It is high time that Pakistan, as a civil society and as a state decided upon the direction in which it wishes to sail. If the Qur’an is to be its cynosure then it must be cleansed of all that opposes it. If secularism and the liberal mores of the West are to provide its moral compass then so be it but here again a reformation of the current status quo is required (a rather more radical one than that of the former scenario). The current moral dissonance provides the ambience in which murders like that of Qandeel Baloch’s take place. If her tragedy is to be the last such, Pakistanis owe it to themselves to decide, once and for all, what their nation stands for and the direction they wish to take it in.

May the peace and blessings of Allah (swt) be upon Sayyidina Muhammad. Ameen.

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3 Comments Add yours

  1. Cass says:

    Good post.Tired of politicians using their pretend love for Islam to score points. Tired of people using Islam to justify their very unIslamic condemnation of other people’s actions. I’m from the Maldives where politicians play this very game. Alhamdullilah there’s much less violence against women here but it’s slowly on the rise.

    I feel sorry for this woman tbh. While some hypocrites who probably eagerly waited to consume the content she put out, celebrates and pathetically try to justify her murder, others are using her death to promote their own agenda. Most of the feminists and bleeding heart sjw’s don’t give a toss about her. The pictures from her funeral prayer was truly depressing. She was misguided but she had some redeeming qualities too.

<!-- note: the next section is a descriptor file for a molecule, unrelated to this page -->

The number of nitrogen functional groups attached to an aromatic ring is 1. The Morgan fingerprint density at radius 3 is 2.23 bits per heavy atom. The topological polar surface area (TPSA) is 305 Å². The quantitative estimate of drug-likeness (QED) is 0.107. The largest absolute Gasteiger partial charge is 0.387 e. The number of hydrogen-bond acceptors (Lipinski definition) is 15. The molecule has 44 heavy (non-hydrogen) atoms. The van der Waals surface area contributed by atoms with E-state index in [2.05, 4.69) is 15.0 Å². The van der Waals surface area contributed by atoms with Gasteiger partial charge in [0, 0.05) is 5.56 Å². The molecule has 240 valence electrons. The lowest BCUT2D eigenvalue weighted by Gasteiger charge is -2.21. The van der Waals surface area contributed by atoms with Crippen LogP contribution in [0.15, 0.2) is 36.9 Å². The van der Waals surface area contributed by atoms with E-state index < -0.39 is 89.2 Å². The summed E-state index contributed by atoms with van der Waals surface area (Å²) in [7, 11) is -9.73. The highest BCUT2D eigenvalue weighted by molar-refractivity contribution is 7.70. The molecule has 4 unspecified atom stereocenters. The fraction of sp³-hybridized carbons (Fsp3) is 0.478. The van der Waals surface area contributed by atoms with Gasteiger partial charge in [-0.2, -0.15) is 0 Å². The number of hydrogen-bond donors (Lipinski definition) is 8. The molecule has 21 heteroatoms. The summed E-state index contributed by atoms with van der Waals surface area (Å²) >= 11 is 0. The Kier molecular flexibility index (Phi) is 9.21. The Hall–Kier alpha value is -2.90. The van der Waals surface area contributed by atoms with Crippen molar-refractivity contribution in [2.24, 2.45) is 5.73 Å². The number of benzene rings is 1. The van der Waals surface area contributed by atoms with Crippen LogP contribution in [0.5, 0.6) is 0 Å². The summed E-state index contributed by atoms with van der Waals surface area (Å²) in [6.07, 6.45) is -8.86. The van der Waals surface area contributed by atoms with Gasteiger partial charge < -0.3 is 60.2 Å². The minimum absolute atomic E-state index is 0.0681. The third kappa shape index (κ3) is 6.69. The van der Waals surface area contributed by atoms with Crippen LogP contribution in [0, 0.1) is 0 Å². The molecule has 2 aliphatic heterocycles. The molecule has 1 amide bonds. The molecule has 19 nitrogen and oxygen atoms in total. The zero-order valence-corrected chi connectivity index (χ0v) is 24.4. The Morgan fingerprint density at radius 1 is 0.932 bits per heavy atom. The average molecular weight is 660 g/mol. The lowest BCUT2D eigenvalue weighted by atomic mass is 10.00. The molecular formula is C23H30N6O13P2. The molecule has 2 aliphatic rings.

2. UR says:

    I was surprised to hear so many other young Pakistani women, whether of origin or residence there, expressing jubilation on news of this murder. Others were indifferent which is equally despairing.. It worries me because we rely on this current generation of mothers or mothers to-be, who are much more educated and worldly than their predecessors, to not blindly follow age-old (unIslamic) traditions and backward cultural practices/ideas regarding women. We need them to collectively challenge the men who hold such views, to help create a society where individuality or rebellion doesn’t warrant a death sentence, where women have a voice and a safe place to go in the face of abuse, where the actions of a person are considered no worse whether it’s a man or a woman, and where honour killings are nothing but a dark stain in our history.

  3. Lenna says:

    I’ve noticed a lot of Muslim-majority countries are kind of mixed up, and usually in similar ways. A general sketch is a relatively well-educated, affluent, secular, Western-leaning elite driving social change, fairly receptive big city soceity, and persistent conservatism in the villages and rural areas. I don’t know if this is Pakistan, as I’m no expert on the region, but my guess this is a reasonable portrait.

    If so, I sympathize because even on an individual level, it can be really tough to reconcile all these competing forces.

    I think some of these issues, however, obscure other problems, such as widespread illiteracy and gross income inequality, the latter being a problem worldwide. I feel inclined to say you’re being too hard on Pakistan, but I’ve always had a soft spot for that country, so maybe not.